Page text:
Little Hope promises scares, intrigue and diversity in abundance | Hands-on preview

by on September 10, 2020

“Wait, what?!”

This little phrase was a common thought that I often muttered out loud while playing the thirty-minute sneak-peek of The Dark Pictures Anthology: Little Hope. And that’s a good thing; a confusion borne out of curiosity and the game’s clever storytelling. Whilst playing I was left in the dark both literally and figuratively and I bloody loved it. The best demos should leave you clamouring for more, and without question, the Little Hope demo has done just that.

The second in the Dark Pictures Anthology from Supermassive Games, Little Hope does feel instantly familiar. For those of you who’ve experienced either Until Dawn or Man of Medan, you’ll know at least the core of what you’re getting here. A group of individuals find themselves in an increasingly creepy and undesirable situation, and the decisions you take can decide whether each and every one of them make it out alive.

But despite the obvious similarities, Little Hope is clearly doing things differently to both its predecessors. Gone is a cast straight from your classic teen-horror flick, with Little Hope going for a more diverse line-up. Older characters John and Angela make this feel like a very different type of experience. And even in the short Little Hope demo, it’s clear this casting choice isn’t diversity and inclusion purely for the sake of it. I’ll avoid spoilers, but these characters serve the narrative whole of Little Hope in a purposeful way. Their different demographics also make them a more interesting cast as a whole, one of the criticisms from some of the cast of predecessor Man of Medan.

The titular Little Hope is a small town with a dark past, focussing on the mid-1600s fascination with witchcraft. And more specifically how locals would sentence to death those believed to be following the practice in the name of the Devil. Previous games deal with phenomena for our heroes in the here-and-now and it’s clear this historical nod back is a different approach. But traditional flashbacks these definitely are not, with the demo showing two different visual experiences of the past, that strangely our heroes are a part of and can seemingly influence from the present. If that sounds odd, it’s because it is, and perfectly exemplifies the intrigue and curiosity I came away from Little Hope with. I wanted to understand more of how the pieces of the puzzle fitted together.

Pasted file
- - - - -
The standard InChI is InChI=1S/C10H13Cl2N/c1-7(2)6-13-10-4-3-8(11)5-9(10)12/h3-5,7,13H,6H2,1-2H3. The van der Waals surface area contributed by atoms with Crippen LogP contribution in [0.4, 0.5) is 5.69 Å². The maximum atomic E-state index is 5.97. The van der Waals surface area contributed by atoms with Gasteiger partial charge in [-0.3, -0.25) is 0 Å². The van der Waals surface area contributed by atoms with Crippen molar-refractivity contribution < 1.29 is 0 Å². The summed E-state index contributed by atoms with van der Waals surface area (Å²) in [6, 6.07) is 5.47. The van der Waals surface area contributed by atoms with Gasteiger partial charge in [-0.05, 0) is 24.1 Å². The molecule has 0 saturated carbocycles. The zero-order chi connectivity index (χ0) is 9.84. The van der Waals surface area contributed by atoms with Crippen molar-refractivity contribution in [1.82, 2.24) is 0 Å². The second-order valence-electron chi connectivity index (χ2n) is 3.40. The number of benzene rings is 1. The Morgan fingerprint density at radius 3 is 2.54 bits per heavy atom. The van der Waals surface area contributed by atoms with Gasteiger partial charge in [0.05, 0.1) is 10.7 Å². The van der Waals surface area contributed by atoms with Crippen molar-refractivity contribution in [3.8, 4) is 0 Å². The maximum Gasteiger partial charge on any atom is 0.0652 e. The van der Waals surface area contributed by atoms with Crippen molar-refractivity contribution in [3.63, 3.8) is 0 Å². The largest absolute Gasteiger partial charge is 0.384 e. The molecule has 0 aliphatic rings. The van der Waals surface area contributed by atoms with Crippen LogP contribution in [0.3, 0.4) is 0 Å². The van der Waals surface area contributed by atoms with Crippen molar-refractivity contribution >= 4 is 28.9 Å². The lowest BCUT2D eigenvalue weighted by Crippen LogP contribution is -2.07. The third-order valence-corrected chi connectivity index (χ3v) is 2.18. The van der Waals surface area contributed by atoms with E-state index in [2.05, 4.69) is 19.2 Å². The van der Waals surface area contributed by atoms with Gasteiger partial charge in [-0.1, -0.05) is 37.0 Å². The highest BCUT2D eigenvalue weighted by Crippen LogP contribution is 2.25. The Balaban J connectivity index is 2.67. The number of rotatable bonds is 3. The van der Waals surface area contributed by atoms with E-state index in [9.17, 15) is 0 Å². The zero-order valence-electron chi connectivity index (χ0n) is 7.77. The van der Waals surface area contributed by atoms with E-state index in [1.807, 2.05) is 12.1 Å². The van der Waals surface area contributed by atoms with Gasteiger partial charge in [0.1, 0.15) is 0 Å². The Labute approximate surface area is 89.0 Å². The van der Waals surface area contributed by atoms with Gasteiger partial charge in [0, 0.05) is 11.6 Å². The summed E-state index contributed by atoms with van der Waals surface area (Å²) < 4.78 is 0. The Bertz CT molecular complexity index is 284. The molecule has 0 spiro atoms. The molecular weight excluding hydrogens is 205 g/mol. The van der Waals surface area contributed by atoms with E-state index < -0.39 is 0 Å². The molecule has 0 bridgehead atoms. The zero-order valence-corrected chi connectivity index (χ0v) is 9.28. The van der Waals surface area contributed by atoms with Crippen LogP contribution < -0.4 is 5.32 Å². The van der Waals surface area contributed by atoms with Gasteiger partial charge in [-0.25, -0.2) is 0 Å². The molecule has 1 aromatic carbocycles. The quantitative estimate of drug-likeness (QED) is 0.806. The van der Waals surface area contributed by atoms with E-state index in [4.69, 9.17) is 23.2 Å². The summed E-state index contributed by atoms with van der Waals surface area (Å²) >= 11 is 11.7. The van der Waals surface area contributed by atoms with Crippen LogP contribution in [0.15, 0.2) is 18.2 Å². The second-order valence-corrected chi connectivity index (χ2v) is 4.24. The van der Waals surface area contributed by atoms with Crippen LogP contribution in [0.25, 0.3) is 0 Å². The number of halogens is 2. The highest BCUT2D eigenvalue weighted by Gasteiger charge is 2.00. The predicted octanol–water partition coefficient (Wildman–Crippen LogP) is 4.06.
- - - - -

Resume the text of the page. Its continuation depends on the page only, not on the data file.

The part of the story that was showcased in the demo definitely wasn’t the very start of Little Hope. Two of our characters were seen entering an abandoned Police Station looking for a phone to presumably help them hightail it out of there. Later when they’re joined by the rest of the cast, their cuts and bruises hint at something else significant that’s happened in the lead up to where they are now. Because of that, the iconic “bearings” introduced in Man of Medan weren’t visible as they’d reveal more of the backstory than I’m allowed to know. But just in the demo of under 30 minutes, I witnessed four or five “Bearing Updated” moments meaning the decisions I’d made were critical and would impact something in the future. It certainly seems the branching narrative of Little Hope may be even more intertwining than previous adventures, which is a very welcome thing indeed.

Whilst this is very much a Supermassive Games title, there were other franchises that Little Hope invoked. At times, I was getting Resident Evil vibes, likely influenced by the dark, creepy Police Station with its mix of fixed and following camera angles. But then as the story progressed outside, it felt very much like Silent Hill as the fog descended and I approached a precarious bridge. The wider, open spaces also made it feel very different from the often claustrophobic ship interior of Man of Medan, which helps it build tension in a more atmospheric way than the creeping nervousness that existed in its predecessor.

It seems then that Little Hope, from its demo, is trying a few different things. And from what I’ve experienced so far, they all seem to work well together to create an experience that is exhilarating and alluring. I’m curious about the storytelling, I want to know more about the cast, and see more of Little Hope and its likely diverse locales. In just under thirty minutes I’ve witnessed a lot, some jump scares, some creepy goings-on, and yes, even a QTE, but I’m hooked in and can’t wait for the end of October to play the game in full. Little Hope is shaping up to be quite special, and should definitely be on your radar. Even for those who perhaps didn’t appreciate Man of Medan, Little Hope feels like an aim at addressing concerns to create a consummate horror experience.